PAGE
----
Microsoft warns of poisoned picture peril
JPEG of Death
The old bromide that promises you can't get a computer virus by looking at an image file crumbled a bit further Tuesday when Microsoft announced a critical vulnerability in its software's handling of the ubiquitous JPEG graphics format.
The security hole is a buffer overflow that potentially allows an attacker to craft a special JPEG file that would take control of a victim's machine when the user views it through Internet Explorer, Outlook, Word, and other programs. The poisoned picture could be displayed on a website, sent in email, or circulated on a P2P network.
Windows XP, Windows Server 2003 and Office XP are vulnerable. Older versions of Windows are also at risk if the user has installed any of a dozen other Microsoft applications that use the same flawed code, the company said in its advisory. The newly-released Windows XP Service Pack 2 does not contain the hole, but vulnerable versions of Office running atop it can still be attacked if left unpatched. Patches are available from Microsoft's website.
The company said it's not aware of the hole being publicly exploited in the wild, and has not seen any examples of proof of concept code.
The JPEG bug rounds out a growing menagerie of vulnerabilities in code that displays image files. Mozilla developers last month patched the open-source browser against a critical hole discovered in a widely-deployed library for processing PNG images. And last July, Microsoft simultaneously fixed two image display holes in Internet Explorer: one made users potentially vulnerable to maliciously-crafted BMP images, the second to corrupt GIF files. The GIF bug had been publicly disclosed 11 months earlier.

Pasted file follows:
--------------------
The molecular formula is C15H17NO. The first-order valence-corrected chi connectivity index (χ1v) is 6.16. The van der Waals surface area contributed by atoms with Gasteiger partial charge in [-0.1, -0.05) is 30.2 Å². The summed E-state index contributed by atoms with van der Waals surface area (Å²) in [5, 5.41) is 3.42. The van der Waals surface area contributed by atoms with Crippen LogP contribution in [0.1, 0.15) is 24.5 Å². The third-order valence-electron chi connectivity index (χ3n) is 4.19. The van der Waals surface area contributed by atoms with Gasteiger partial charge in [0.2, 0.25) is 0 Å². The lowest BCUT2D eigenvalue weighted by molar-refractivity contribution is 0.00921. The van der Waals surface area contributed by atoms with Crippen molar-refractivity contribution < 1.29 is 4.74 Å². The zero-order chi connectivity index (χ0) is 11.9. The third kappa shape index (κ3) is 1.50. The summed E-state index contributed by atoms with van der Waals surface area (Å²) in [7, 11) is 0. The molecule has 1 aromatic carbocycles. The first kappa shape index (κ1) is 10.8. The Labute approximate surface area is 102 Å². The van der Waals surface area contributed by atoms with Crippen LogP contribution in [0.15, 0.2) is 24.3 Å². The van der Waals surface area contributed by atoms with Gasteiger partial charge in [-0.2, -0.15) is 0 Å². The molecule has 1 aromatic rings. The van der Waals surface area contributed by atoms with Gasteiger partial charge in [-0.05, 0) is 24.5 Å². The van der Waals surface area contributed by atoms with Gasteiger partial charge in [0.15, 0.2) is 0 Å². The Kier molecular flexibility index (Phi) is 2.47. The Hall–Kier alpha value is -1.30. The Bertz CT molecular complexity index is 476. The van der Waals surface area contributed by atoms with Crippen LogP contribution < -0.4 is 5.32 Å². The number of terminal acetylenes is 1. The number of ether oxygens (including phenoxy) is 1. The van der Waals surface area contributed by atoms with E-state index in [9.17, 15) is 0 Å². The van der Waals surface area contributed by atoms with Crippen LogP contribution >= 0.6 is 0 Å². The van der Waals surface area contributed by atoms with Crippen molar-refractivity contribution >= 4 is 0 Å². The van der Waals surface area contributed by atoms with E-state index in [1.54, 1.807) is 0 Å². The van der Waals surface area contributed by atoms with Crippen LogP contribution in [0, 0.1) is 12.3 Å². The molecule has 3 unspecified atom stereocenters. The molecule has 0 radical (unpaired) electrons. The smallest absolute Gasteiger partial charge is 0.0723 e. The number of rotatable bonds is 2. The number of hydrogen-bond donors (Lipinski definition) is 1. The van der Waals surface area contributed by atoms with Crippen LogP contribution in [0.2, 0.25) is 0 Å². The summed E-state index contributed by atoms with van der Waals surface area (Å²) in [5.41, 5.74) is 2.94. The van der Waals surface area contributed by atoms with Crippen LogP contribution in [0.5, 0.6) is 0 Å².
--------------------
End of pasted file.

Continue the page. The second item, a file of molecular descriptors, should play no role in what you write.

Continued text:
There was a time when the idea of a malicious image file was absurd enough to be the topic of an April Fools joke. One early and widely-circulated hoax message dating from 1994 warned users of a computer virus infecting the comment field of JPEG files.
"It was someone saying that just looking at a JPEG on your screen can get you a virus," recalls Rob Rosenberg, editor of the debunking site Vmyths.com. "In '94 it was a myth, but in '04 it's the real thing... We've got the JPEG of death now."